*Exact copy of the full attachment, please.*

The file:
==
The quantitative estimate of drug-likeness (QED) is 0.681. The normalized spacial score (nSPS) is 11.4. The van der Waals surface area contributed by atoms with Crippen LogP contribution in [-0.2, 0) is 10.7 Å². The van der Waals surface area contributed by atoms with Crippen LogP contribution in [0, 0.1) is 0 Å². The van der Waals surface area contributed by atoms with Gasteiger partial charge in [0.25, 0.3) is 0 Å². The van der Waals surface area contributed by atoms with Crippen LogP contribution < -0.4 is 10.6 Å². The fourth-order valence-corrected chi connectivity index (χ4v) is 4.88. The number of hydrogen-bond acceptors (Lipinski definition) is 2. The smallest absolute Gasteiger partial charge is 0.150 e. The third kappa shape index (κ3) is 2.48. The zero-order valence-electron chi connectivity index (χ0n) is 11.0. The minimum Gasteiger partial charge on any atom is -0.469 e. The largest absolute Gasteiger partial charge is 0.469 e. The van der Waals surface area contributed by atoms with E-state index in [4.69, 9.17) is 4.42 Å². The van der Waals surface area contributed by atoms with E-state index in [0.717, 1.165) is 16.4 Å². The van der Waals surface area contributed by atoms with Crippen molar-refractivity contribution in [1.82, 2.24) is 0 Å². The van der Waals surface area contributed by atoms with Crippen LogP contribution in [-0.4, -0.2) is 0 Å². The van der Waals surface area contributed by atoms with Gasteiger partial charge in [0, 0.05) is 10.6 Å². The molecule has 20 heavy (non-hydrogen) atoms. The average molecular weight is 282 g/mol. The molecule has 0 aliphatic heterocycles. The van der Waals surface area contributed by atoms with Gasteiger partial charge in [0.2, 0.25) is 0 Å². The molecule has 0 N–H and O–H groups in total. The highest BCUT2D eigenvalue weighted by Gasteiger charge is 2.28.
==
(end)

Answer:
The quantitative estimate of drug-likeness (QED) is 0.681. The normalized spacial score (nSPS) is 11.4. The van der Waals surface area contributed by atoms with Crippen LogP contribution in [-0.2, 0) is 10.7 Å². The van der Waals surface area contributed by atoms with Crippen LogP contribution in [0, 0.1) is 0 Å². The van der Waals surface area contributed by atoms with Gasteiger partial charge in [0.25, 0.3) is 0 Å². The van der Waals surface area contributed by atoms with Crippen LogP contribution < -0.4 is 10.6 Å². The fourth-order valence-corrected chi connectivity index (χ4v) is 4.88. The number of hydrogen-bond acceptors (Lipinski definition) is 2. The smallest absolute Gasteiger partial charge is 0.150 e. The third kappa shape index (κ3) is 2.48. The zero-order valence-electron chi connectivity index (χ0n) is 11.0. The minimum Gasteiger partial charge on any atom is -0.469 e. The largest absolute Gasteiger partial charge is 0.469 e. The van der Waals surface area contributed by atoms with E-state index in [4.69, 9.17) is 4.42 Å². The van der Waals surface area contributed by atoms with E-state index in [0.717, 1.165) is 16.4 Å². The van der Waals surface area contributed by atoms with Crippen molar-refractivity contribution in [1.82, 2.24) is 0 Å². The van der Waals surface area contributed by atoms with Crippen LogP contribution in [-0.4, -0.2) is 0 Å². The van der Waals surface area contributed by atoms with Gasteiger partial charge in [0, 0.05) is 10.6 Å². The molecule has 20 heavy (non-hydrogen) atoms. The average molecular weight is 282 g/mol. The molecule has 0 aliphatic heterocycles. The van der Waals surface area contributed by atoms with Gasteiger partial charge in [0.2, 0.25) is 0 Å². The molecule has 0 N–H and O–H groups in total. The highest BCUT2D eigenvalue weighted by Gasteiger charge is 2.28.